There has been a flurry of public lobbying from state leaders regarding the fifth men's Ashes Test, with Tasmania facing stiff competition in its bid for hosting rights.
Cricket Australia (CA) confirmed on Monday the showpiece series finale, slated to start January 14, would not take place in Perth because of border restrictions.
Every rival state has since thrown its hat in the ring for what will be a pink-ball Test, ensuring broadcasters aren't denied the prime-time fodder they would otherwise have access to.
ACT chief minister Andrew Barr has also put forward a case for Manuka Oval.
CA, weighing up several factors, is expected to land on its replacement venue within a week.
The obvious temptation is to bank the biggest cheque on offer, believed to be the MCG unless Tasmania premier Peter Gutwein or a rival leader tips in millions of dollars to bridge the gap.
Yet the decision will be more complex than just money, coming two months after CA's state-association shareholders forced the resignation of chair Earl Eddings.
The governing body will be desperate to be as collaborative as possible, while also pleasing broadcasters and players, but finding the middle of that Venn diagram will be incredibly tricky.
Logistics will form a major part of the decision, with accommodation for the series' travelling circus to be a key challenge in Melbourne given the Test overlaps with the Australian Open.
Tasmania premier Peter Gutwein urged CA to do the "right thing by the game" and lock in Hobart for its first ever Ashes Test, rather than staging two legs of the series at another ground.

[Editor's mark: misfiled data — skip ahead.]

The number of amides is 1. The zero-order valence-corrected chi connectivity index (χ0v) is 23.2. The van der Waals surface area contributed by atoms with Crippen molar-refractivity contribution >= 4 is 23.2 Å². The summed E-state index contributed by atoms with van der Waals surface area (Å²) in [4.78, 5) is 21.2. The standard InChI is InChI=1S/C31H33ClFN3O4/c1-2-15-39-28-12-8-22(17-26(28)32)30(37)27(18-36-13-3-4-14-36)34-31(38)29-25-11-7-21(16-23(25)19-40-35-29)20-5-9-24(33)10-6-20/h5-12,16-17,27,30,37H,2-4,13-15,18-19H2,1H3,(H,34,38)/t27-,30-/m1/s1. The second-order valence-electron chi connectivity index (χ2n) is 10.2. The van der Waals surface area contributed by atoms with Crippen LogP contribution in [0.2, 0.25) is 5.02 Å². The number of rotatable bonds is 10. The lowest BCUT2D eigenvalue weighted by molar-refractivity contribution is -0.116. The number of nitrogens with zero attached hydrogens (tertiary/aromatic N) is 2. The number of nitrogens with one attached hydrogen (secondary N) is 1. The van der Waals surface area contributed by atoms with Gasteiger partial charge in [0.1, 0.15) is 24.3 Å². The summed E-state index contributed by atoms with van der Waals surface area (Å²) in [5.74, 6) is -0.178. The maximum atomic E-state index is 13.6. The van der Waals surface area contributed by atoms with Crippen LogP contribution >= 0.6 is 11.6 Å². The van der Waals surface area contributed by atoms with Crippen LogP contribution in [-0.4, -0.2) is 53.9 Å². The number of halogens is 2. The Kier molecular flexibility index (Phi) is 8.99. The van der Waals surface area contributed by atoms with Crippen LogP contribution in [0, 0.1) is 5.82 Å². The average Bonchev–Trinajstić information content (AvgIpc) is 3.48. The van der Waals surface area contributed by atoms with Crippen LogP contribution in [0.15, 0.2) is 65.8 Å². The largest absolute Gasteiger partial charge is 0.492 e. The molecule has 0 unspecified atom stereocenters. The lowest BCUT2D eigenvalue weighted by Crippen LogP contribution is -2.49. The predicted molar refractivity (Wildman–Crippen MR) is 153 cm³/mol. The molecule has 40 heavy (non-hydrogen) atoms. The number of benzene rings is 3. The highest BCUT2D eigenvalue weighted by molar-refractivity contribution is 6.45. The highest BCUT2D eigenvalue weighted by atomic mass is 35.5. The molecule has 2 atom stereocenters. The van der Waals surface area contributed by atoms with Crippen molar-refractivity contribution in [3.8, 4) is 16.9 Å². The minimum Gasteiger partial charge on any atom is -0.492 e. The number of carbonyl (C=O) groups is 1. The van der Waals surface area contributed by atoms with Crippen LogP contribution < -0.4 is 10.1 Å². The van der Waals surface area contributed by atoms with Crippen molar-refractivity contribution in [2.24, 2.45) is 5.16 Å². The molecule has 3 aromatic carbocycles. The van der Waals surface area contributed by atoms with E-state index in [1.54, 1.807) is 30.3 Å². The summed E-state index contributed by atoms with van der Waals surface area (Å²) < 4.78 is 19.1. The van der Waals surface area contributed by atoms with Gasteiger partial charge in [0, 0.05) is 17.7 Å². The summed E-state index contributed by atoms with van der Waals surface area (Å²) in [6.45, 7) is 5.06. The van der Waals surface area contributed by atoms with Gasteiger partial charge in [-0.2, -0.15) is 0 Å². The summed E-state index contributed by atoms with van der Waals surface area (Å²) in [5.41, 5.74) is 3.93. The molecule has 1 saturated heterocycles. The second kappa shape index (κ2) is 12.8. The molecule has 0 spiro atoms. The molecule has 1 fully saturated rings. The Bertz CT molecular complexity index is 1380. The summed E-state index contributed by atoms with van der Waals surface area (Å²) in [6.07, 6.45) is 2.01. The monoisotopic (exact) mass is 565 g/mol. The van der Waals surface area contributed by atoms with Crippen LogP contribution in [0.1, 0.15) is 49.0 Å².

"We are currently finalising our proposal to Cricket Australia, which we will submit within the next 24 hours," Gutwein said.
"We are very confident we can more than meet all of their requirements to host the fifth Test in Hobart.
"Hobart has only been allocated 13 Tests in the 32 years since hosting our first Test.
"CA should not be seduced by the larger states, they should act in the best interests of the country, make history."
Similar sound bites came from around the country on Tuesday.
"Why not have it at the best cricket oval in the world?" South Australia premier Steven Marshall spruiked.
Marshall may have some support in the Australian dressing room.
Australia captain Pat Cummins didn't offer an opinion on where the final Test should be, but noted Adelaide Oval has "really nailed" what constitutes the best possible pitch for day-night Tests.
"At times in Sheffield Shield cricket (at other grounds), if the wicket is not quite right then you can see some long, slow pink-ball matches," Cummins told reporters in Brisbane.
"If it's a pink-ball match and they get the wicket right, no stress from us (wherever it is played).
"If it's Sydney great, I can stay home, but I'm not too bothered."
Australian Associated Press